“Burn plant,” “Medicine Plant”
Aloe barbadensis Mill., Aloe Vera
A strange plant that has always found its way into homes as an ancient healer. In one way or another it has brought soothing relief in most desperate times. As a child I remember many instances running back to the house with a small cut, bug bite, or too much fun in the sun, and my mother spreading the mysterious oozy substance the came from this cactus like plant on my wound. This plant still serves its healing power in our homes today just as much as it did many many years ago.
A perennial succulent, a stemless plant, with thick green leaves overlapping each other, growing out from the center in a spiral. The leaves can vary in color from bright green to a dark or a subdued gray-green color. Each leaf is serrated along the edge with small white teeth. When flowering the plant shoots out a long stalk with small yellow or orange flowers forming bell shapes on the tip. Once pollinated the flowers form a seed pod. Aloe vera mostly produces through foliage offsets that grow out from the mother plant.
History & Folklore:
Aloe Vera has a long and cultural history. It has been historically documented as early as the 4th century B.C. in Africa and cultivated all around the world. It’s even said that Aristotle advised Alexander the Great to acquire the island on which the A. Vera was widely growing to preserve and protect the plant. Cleopatra was recorded to have used the plant as a daily facial ritual. Also it is represented in folklore to hold many valuable powers. In Africa the plant is usually hung above and around the door to bring good luck and prevent evil from entering. It was also regarded as a plant of immortality to the Egyptians. Spiritually, A. Vera has a feminine energy and is linked with the element of water, the Moon, and Venus. It is known as a token of good luck, love, and a means to drive away misfortune or accidents.
How to Grow:
Most likely voted one of the easiest plants to grow! Aloe Vera thrives outdoors in bright partial light, warm-hot dry climates, with little water; but has found itself just as happy indoors on your windowsill. For optimal growth indoors and out, it requires partial sunlight (although some species of A. Vera thrive in full sun, the most common species found can burn in direct sunlight causing the leaves to turn brown and degrading its medicinal properties). When watering have plenty of drainage; always check before each watering that the soil has fully dried (water about once a week). Native to warmer climates, the temperature in your home will suit just fine. If outdoors bring inside on the first onset of fall weather, A. Vera cannot survive in temperatures below 40 degrees. Finally a low dose of organic fertilizer in the spring (not necessary but helps!). Aloe Vera thrives in a very hard environment, so here your neglect is a form of love!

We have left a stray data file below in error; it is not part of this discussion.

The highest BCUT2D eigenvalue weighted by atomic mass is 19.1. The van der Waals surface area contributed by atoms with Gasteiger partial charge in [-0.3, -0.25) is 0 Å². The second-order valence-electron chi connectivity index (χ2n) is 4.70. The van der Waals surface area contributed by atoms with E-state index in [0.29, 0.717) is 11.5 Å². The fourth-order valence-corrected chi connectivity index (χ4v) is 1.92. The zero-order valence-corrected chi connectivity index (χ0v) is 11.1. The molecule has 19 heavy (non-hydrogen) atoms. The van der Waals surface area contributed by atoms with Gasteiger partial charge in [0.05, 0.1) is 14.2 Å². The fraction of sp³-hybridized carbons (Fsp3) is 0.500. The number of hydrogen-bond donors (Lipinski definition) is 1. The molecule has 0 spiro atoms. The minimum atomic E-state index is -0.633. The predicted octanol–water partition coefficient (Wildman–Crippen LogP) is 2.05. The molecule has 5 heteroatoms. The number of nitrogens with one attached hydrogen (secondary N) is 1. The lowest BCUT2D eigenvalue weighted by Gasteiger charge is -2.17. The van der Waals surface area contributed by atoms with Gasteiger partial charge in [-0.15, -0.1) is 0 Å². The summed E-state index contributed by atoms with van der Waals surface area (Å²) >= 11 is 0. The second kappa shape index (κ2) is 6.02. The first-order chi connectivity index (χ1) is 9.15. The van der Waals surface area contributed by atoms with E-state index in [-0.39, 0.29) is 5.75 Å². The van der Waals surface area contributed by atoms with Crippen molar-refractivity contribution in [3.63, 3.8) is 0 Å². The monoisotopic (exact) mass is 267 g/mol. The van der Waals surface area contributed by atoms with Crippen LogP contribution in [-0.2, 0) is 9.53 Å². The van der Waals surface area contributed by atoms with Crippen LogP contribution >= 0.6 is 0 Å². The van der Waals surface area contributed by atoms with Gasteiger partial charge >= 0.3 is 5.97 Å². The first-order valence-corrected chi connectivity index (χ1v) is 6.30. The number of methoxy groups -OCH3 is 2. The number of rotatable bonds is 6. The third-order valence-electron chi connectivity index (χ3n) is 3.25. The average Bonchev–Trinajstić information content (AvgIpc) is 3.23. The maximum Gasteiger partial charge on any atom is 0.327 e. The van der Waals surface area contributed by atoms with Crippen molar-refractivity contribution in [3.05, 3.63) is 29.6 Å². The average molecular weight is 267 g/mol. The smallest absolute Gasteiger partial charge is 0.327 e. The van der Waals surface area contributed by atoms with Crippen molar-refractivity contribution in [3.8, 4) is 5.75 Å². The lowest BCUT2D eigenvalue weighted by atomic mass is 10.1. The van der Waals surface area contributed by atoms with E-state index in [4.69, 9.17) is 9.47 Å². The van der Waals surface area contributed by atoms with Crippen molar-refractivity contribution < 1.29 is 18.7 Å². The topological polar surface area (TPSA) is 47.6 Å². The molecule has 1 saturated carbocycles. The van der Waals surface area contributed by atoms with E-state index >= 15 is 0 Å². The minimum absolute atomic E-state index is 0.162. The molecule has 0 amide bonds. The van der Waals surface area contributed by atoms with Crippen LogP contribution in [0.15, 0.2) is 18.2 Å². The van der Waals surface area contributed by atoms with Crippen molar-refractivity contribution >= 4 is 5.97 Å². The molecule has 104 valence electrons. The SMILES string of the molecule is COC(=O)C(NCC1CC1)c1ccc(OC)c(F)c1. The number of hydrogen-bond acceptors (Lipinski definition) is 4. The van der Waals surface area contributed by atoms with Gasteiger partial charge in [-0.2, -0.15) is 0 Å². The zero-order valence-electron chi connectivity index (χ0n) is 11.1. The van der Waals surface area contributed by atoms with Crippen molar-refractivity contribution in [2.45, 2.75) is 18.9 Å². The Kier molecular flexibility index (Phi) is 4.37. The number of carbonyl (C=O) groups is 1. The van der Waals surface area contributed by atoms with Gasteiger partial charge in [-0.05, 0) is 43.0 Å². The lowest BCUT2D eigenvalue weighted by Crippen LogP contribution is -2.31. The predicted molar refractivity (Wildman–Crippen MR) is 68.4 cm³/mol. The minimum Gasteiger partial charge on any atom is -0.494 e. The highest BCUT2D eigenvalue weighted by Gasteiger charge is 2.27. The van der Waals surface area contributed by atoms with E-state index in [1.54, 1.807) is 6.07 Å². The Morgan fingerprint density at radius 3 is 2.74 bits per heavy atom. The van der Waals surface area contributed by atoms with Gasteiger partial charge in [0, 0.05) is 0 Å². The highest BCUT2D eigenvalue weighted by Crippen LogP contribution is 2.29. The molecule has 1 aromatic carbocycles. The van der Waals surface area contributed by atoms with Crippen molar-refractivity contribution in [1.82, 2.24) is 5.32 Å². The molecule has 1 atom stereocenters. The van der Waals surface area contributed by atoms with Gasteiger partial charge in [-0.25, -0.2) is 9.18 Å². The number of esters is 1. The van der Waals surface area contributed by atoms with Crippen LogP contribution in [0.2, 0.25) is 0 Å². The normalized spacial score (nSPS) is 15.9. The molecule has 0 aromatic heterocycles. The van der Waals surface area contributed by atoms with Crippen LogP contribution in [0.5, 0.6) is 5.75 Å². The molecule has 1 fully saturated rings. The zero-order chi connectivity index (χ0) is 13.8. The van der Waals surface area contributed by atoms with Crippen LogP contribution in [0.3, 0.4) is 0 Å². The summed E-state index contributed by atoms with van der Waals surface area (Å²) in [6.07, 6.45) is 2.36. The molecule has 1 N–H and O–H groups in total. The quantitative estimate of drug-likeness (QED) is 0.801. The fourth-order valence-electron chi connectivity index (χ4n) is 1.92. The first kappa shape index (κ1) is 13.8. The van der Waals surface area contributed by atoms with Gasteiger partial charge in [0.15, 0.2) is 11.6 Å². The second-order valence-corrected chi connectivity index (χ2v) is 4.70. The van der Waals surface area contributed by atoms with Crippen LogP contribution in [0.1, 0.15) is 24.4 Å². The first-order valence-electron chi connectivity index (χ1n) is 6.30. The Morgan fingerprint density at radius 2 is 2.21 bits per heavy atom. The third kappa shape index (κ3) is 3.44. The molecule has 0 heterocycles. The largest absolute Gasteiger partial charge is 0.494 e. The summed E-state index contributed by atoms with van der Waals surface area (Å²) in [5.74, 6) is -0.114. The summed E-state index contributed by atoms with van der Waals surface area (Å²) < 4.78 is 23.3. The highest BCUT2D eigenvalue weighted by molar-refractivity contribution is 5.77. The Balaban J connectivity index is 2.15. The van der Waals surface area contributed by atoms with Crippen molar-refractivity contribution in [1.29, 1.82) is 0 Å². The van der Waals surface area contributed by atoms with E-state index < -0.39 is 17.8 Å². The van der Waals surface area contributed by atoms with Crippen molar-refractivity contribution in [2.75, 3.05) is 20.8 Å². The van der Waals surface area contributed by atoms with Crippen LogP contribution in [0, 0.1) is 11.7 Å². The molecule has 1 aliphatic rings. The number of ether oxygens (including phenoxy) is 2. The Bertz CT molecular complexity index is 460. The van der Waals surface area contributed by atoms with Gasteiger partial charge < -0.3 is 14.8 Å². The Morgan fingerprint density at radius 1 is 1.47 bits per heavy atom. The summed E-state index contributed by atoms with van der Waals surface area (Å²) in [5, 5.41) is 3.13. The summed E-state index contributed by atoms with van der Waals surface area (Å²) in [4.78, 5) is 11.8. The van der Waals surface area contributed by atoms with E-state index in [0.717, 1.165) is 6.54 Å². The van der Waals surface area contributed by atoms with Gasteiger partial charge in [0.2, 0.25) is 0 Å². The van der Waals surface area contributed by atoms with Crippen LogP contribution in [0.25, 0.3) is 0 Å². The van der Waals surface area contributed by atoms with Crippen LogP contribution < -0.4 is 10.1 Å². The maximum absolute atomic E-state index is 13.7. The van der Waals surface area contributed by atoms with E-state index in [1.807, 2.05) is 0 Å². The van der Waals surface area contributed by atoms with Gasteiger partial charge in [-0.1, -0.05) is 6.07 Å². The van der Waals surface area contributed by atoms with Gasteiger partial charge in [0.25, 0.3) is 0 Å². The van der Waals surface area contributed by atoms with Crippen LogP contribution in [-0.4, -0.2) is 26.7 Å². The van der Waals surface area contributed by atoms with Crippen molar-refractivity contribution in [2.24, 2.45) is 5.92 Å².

Aloe Vera is an immune stimulant and anti inflammatory agent. A. Vera is of great benefit for those with skin conditions and skin toxicities. The sap has been found to activate the immune cells that fight off bacteria. It works by stimulating the circulation of blood at the body’s surface to speed healing which increases the amount of oxygen carried by the blood to the cells. This is a very useful plant in treating open wounds against infection and scarring. A. Vera reduces inflammation, swelling, itching, and pain, which makes it a mild anesthetic. Medicinally A. Vera helps with constipation, hemorrhoids, herpes simplex, psoriasis, radiation exposure, ulcerative colitis, ulcers, uv light damage, and vitamin deficiency. In basic terms, but with further study, use Aloe gels for skin conditions, Aloe bitters for constipation, and Aloe juice for other disorders. In order to receive the best benefits and highest nutrients use fresh aloe from your own plant. Some commercial products can be watered down and not as effective, always read the label to be sure you are buying pure A. Vera gel or juice.
Aloe should not be used if pregnant, lactating, or menstruating. Children under 12 years of age should not take it. Do not take with other prescription laxatives and always consult with a doctor before taking especially if on any medications. Do not take internally if on contraceptive pills, Aloe is known to stimulate fertility.
Photo: found via Google images
Prescription for herbal healing, 2nd edition, Phillis A Blach, 2012
Prescription for natural cures revised edition, James F Blach, 2011
Healing plants a beginners guide to plants as natural remedies, Victoria merrett, 2013